Government urged not to subsidise ‘the world’s biggest tree burner’

Environmental groups have asked the Prime Ministe to reconsider support for Drax’s plans for industrial scale biomass

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A consortium of environmental organisations has today sent a letter to the Prime Minister and other Ministers, asking them to reconsider their support to Drax’s bioenergy carbon capture and storage (BECCS) plans.

The letter, signed by the UK’s largest green groups, including the Royal Society of the Protection of Birds, WWF UK, The Wildlife Trusts, Friends of the Earth and Greenpeace states that Drax is ‘the biggest tree burner in the world’.

The authors suggest that ‘vast sums of public money’ could be saved if it was reinvested in ‘real climate solutions’ such as solar and wind.

They note that the restoration of ecosystems and carbon sinks across the UK should be a priority for policymakers.

The letter states: “The evidence makes clear that biomass-burning in power stations at the scale currently relied upon by the UK cannot be sustainable.

“Burning wood for large-scale electricity generation worsens climate change immediately, and the harm it causes can persist for decades or even centuries. It also endangers the very ecosystems we rely on to help stabilise global temperatures and make communities more resilient to climate change.

The best outcome for biodiversity and the climate would be to rapidly phase out UK reliance on large-scale biomass electricity.”

A Drax spokesperson said: “The UN’s IPCC, the world’s leading science-based climate authority and backed by thousands of scientists, clearly states that sustainable biomass is low carbon and renewable and its use is critical to achieving global climate targets.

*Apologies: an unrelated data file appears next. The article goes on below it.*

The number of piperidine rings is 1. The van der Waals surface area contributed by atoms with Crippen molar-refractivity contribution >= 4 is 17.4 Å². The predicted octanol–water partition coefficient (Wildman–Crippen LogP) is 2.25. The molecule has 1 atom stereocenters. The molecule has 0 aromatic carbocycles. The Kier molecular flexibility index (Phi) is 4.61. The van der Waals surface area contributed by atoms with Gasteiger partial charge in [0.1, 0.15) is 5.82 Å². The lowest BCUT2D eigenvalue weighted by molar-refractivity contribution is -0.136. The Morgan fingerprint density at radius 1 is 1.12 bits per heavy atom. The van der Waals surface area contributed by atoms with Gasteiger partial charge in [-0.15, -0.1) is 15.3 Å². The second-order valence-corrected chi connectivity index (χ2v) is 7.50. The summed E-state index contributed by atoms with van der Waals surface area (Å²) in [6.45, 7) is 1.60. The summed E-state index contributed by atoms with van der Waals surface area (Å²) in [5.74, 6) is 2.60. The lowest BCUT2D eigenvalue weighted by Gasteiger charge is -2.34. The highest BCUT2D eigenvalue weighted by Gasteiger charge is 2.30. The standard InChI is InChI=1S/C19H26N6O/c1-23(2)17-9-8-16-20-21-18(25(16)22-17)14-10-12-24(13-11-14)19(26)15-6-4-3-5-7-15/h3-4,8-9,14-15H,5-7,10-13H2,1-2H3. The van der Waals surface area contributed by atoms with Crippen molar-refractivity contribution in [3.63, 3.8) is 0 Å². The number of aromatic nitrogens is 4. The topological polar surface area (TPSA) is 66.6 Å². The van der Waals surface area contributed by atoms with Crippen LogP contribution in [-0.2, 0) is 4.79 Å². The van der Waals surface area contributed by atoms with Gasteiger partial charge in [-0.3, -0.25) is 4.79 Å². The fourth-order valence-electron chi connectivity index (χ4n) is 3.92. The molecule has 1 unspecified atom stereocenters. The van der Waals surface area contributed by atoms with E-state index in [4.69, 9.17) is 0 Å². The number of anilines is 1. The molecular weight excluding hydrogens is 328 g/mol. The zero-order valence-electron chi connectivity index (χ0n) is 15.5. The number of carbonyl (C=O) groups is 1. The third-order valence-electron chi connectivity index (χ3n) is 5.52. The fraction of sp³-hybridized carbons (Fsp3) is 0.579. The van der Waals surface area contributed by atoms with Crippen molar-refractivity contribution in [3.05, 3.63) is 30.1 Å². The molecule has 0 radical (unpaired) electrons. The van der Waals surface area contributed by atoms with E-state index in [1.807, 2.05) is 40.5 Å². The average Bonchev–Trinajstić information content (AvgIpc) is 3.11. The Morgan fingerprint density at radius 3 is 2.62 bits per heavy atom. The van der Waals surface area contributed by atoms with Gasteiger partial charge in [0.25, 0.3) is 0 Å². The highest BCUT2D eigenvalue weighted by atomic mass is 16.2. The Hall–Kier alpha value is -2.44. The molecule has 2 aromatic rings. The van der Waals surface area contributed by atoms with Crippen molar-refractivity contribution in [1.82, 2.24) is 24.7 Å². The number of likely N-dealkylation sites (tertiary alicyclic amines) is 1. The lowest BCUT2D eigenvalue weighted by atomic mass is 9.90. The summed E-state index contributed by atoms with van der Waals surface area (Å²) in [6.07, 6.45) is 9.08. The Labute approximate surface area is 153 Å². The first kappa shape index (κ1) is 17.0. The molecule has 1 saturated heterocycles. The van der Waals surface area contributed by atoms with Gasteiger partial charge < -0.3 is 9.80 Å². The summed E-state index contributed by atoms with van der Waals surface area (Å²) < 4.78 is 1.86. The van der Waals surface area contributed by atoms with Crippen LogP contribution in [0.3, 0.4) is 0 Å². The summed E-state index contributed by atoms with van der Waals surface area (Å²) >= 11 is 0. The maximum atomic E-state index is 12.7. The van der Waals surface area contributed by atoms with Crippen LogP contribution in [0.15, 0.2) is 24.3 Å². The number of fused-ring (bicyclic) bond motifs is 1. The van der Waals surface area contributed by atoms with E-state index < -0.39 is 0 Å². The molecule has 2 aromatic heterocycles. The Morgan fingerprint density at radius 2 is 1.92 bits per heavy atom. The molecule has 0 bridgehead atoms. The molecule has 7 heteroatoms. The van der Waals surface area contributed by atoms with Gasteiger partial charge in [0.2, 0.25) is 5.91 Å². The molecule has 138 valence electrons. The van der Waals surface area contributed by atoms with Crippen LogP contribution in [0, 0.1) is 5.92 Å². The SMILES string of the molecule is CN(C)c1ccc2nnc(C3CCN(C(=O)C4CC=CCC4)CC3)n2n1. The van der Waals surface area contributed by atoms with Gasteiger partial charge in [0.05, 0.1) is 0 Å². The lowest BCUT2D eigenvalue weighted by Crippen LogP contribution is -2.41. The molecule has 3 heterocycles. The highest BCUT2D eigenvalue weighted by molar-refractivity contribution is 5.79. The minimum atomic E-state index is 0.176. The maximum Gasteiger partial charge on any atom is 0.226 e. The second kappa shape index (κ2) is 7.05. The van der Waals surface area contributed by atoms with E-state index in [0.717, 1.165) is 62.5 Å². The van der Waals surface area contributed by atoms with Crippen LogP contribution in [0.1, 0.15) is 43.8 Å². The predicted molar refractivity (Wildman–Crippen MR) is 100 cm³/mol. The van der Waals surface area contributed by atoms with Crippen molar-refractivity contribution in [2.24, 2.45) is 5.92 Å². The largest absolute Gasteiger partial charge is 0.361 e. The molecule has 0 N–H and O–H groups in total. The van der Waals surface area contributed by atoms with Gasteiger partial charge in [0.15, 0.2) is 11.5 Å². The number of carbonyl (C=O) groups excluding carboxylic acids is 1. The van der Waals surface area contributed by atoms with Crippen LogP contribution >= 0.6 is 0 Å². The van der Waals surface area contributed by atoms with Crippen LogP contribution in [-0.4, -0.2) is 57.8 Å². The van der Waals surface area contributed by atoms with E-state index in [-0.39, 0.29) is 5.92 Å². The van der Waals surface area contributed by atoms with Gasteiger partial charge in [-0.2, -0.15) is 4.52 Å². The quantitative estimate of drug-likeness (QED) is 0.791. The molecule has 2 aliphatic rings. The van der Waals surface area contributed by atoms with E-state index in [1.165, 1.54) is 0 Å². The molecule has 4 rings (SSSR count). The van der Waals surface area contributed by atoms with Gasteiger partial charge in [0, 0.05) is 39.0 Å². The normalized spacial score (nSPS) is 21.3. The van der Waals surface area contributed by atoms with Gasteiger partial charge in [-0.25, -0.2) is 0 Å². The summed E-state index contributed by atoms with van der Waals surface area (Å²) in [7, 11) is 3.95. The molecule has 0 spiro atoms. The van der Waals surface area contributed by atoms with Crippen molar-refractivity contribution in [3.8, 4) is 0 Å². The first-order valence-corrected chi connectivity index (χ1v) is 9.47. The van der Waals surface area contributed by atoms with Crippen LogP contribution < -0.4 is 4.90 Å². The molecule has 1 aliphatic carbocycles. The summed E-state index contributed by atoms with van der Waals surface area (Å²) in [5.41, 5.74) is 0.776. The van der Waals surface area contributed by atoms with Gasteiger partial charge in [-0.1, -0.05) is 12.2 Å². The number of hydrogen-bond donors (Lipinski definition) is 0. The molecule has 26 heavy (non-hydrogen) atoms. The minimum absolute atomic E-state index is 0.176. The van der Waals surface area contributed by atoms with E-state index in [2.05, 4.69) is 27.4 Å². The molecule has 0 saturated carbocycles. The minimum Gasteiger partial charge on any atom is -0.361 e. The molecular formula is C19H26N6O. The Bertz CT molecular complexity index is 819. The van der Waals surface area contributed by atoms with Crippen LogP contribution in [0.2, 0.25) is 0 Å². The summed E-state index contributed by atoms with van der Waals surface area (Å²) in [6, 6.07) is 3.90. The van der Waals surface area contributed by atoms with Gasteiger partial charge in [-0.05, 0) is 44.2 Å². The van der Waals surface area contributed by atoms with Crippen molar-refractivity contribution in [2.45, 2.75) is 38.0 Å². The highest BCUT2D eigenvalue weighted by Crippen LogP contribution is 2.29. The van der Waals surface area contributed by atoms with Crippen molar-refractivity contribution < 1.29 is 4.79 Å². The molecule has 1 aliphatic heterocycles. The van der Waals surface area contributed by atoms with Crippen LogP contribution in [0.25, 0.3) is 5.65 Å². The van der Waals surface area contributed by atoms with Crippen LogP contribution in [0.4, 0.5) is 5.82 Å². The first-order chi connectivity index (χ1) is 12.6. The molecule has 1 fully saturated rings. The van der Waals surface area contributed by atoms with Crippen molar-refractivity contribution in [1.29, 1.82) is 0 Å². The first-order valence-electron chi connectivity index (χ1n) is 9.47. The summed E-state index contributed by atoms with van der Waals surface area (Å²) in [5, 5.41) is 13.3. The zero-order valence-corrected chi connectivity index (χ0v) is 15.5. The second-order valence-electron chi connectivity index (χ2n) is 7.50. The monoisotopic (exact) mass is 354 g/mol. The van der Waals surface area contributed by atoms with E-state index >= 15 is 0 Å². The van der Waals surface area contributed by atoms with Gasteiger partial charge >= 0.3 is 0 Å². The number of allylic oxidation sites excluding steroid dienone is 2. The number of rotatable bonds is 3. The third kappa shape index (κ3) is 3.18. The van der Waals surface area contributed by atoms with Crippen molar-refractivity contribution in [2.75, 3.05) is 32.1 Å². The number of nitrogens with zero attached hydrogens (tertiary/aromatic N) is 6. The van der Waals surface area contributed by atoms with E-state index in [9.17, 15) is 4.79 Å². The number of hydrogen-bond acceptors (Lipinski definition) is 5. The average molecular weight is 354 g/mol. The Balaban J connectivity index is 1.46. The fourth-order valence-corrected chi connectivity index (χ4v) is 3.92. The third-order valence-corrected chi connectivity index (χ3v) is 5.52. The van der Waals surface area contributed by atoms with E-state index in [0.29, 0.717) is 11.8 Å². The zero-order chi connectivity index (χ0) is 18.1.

“The IPCC regularly reviews its work and in 2019 reaffirmed the science underpinning carbon accounting for bioenergy and have consistently highlighted the vital role that BECCS will play in helping the planet deliver on its targets for decarbonisation.

“We have repeatedly stated that Drax does not burn whole trees or trees harvested solely for bioenergy. Our sustainable biomass pellets are produced from the material leftover from when forests are harvested for other sectors, such as construction and furniture.

“The forests in the US South that we source most of our biomass from have doubled in growth since the 1950s.”

A BEIS spokesperson said: “The UK only supports biomass which complies with strict sustainability criteria and generators only receive subsidies for biomass which comply with such criteria.

“As we aim to eliminate our contribution to climate change by 2050, we continue to work proactively with industry across a range of technologies to decarbonise our energy and industry systems, including the use of bioenergy with carbon capture and storage.”

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